Cornett said there would still be options for the petitioners to pursue even if the Valparaiso City Council rejects the measure. The petitioners could pressure state legislators to change the law, Cornett said, but, “It’s a long drive.”

Council member Jeremy Rivas, D-2nd, said that the law does not give the Council the authority to increase items in the budget but does however grant it the power to decrease them. Instead of passing the budget right along after the school board presents it, Rivas said the Council is to act as a checkpoint, making sure the budget is fair and holds no discrepancies – a responsibility he said he and his peers take seriously.

“We want to do what’s right for the children,” he said.

Commissioners seek more CEDIT

Tuesday also served as the Council’s regular August meeting, which moved quickly with the council approving many of the agenda items unanimously.

The Council however denied a motion to approve the County Commissioners request for a $400,000 additional to the commissioners’ county economic development income tax (CEDIT) fund for capital improvements.

Last month, the Council took $742,409 out of the fund that will go to the Town of Chesterton for the 49 corridor infrastructure project, leaving a few projects running in the red.

Commissioner Nancy Adams, R-Center, said what remains in the fund is $275,000 to be used for drainage projects in the county’s south district, and the $400,000 needed would go to projects already started in the north and center districts.

Council member Jim Biggs, R-1st, said the Council will ensure all bills get paid, but suggested the commissioners first look into using Cumulative Capital Development (CCD) funds instead of tapping CEDIT.

Replying, Adams said using CCD monies would not be feasible in this case. “They (CEDIT and CCD) have special purposes. You can’t intermingle the two,” she said.

Biggs and Whitten said the council will appropriate the CEDIT money after it takes a close look at the budgets in the next few days, identifying projects where CEDIT is most needed. They plan to hold discussions this week with Commissioner President John Evans, R-North.

Adams said it would be all right to delay the matter for a short time as none of the projects would be compromised, including the 49 corridor project with Chesterton. The town, she said, will receive its payment.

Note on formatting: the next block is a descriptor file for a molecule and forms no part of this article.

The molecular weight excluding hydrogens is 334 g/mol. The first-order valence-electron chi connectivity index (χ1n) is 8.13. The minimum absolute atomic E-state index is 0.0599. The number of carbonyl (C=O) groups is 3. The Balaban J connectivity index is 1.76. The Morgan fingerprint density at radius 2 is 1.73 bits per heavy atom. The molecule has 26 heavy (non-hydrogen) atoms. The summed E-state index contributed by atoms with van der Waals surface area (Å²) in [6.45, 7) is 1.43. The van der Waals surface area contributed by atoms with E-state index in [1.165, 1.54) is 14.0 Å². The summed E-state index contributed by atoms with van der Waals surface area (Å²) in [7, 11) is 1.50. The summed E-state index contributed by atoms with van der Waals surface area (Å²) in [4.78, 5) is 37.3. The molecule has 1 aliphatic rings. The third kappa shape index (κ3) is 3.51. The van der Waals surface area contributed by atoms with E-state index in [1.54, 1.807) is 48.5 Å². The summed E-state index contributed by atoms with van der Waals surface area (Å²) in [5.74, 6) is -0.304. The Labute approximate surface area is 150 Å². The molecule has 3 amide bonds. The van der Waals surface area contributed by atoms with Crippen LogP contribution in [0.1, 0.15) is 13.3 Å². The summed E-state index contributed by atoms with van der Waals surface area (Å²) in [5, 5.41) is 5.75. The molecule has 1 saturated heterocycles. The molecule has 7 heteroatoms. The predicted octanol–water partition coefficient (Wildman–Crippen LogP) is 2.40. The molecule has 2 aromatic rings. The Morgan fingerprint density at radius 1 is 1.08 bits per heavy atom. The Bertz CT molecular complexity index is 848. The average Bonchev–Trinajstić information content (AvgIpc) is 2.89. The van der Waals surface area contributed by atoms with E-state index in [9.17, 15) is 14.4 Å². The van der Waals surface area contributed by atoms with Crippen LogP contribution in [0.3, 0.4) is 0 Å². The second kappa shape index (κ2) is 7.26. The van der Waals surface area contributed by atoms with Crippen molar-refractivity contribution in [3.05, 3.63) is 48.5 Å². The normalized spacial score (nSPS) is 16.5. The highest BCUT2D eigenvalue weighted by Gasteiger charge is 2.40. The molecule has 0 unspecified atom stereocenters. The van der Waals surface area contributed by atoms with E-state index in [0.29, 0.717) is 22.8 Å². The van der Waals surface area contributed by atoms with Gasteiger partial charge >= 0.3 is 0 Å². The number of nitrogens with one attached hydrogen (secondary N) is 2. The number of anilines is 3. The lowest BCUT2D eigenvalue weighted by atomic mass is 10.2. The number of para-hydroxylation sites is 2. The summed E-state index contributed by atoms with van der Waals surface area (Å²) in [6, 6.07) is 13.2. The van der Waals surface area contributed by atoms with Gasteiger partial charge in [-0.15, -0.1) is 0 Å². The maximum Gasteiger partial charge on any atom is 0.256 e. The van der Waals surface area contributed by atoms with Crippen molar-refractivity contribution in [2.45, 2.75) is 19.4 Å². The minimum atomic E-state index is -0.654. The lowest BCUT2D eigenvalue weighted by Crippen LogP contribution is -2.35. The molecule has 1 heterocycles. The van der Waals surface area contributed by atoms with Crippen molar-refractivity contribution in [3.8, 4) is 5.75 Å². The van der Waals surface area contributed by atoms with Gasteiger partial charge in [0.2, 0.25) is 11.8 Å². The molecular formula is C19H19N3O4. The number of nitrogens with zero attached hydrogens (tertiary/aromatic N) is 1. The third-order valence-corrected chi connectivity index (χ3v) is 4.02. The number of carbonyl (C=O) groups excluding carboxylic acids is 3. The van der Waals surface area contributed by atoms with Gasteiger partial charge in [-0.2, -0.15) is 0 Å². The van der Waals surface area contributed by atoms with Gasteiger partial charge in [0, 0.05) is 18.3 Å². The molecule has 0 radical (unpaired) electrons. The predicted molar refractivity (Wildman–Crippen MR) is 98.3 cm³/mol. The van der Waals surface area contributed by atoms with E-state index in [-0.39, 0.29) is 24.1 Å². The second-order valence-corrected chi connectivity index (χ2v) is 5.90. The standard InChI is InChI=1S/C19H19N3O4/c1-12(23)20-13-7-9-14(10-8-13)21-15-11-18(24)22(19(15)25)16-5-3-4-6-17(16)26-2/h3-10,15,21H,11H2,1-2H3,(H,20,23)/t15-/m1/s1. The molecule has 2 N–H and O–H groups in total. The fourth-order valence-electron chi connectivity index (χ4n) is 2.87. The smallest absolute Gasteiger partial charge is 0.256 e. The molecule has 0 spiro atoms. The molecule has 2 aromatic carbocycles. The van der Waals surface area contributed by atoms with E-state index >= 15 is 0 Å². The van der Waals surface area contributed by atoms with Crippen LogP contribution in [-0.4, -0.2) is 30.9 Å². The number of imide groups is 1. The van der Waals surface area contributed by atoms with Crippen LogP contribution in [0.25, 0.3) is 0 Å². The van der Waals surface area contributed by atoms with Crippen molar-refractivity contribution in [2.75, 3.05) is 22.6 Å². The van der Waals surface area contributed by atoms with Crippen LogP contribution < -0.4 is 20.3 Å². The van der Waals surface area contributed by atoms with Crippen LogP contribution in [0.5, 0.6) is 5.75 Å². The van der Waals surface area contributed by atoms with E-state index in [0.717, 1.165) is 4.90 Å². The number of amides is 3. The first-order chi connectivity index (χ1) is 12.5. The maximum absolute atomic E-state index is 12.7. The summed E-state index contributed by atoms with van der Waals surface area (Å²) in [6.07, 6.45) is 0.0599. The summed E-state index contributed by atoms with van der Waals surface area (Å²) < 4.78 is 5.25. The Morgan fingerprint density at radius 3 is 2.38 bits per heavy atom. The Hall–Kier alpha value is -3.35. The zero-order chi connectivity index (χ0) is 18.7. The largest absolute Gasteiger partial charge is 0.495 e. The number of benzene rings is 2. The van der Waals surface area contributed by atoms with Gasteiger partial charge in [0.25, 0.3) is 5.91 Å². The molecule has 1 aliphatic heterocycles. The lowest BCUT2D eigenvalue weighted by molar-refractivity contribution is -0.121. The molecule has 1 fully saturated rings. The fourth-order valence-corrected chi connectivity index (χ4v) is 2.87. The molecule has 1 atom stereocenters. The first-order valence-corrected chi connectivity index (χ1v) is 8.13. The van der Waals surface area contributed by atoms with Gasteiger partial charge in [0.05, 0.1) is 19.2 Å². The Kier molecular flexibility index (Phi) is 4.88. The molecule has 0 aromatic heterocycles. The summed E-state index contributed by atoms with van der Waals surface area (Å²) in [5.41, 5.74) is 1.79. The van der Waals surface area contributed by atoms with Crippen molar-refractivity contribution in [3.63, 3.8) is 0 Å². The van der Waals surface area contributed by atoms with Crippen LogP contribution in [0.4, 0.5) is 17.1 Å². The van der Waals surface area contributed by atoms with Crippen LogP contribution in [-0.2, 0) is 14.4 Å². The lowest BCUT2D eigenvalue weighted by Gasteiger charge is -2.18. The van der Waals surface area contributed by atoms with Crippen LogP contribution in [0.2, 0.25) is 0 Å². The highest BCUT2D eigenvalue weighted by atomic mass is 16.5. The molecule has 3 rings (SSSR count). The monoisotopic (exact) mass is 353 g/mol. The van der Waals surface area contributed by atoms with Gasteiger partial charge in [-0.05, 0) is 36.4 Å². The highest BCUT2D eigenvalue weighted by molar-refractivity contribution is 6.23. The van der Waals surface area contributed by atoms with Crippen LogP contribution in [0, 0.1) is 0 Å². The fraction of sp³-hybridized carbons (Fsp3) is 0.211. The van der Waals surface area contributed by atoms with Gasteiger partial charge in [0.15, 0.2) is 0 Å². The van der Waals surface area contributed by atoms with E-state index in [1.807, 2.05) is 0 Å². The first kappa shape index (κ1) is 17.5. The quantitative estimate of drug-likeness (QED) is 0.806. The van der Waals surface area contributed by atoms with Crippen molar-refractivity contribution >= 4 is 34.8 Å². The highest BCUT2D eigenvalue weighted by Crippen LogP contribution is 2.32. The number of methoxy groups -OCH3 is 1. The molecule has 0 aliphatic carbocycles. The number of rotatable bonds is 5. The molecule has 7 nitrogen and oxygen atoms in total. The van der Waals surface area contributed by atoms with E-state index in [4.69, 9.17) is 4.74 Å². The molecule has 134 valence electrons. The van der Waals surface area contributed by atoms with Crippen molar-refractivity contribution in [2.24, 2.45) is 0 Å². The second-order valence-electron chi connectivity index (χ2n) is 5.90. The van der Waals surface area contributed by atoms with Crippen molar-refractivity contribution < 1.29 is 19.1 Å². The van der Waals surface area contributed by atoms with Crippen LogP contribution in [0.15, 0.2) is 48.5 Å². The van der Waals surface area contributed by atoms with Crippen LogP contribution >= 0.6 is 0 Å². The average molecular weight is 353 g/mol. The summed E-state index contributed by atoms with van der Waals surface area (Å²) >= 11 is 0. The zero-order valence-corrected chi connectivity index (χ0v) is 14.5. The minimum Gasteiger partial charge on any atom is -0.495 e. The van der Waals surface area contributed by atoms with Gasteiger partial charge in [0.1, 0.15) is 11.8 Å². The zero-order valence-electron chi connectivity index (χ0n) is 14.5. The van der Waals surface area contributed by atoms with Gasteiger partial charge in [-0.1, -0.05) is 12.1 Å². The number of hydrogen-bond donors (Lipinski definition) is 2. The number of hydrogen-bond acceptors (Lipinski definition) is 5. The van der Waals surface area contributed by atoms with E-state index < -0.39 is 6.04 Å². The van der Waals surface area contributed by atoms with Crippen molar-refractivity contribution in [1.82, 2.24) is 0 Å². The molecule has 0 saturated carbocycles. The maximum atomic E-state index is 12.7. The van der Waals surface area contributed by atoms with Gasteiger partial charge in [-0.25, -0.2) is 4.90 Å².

Jail questions

The first reading budget session opened the floor for public comment, which saw one lone speaker.

Ralph Levi, a retiree of the county sheriff’s department, asked if any repairs had been done at the Porter County Jail in the last year, and if so, who performed them and who paid for them.

Whitten said the question would be answered in the ensuing budget sessions. The jail budget and the County Sheriff’s budgets are slated to be reviewed this Thursday.

Although no one else came forward to speak, Whitten requested that public comment remain open for now should anyone else have something to address.

Budget hearings are starting a few weeks earlier than normal for the council to give more time to consider each budget more carefully, a process Whitten warned will be “a little more time consuming.” With stunted CEDIT revenue and circuit breaker losses, Biggs hinted last week that cuts will be coming this year.

Whitten, who had been absent from the special meeting with Umbaugh & Associates, told the Tribune he expects a few cuts but says there will be a few increases to go along with them. He feels there is no reason why the county can’t remain solvent as in years past.

“I’ve been in this rodeo before,” he said.

The council reports back to work this Thursday at 5:30 p.m. inside the county administration center at 155 Indiana Ave. in Valparaiso.



Posted 8/29/2012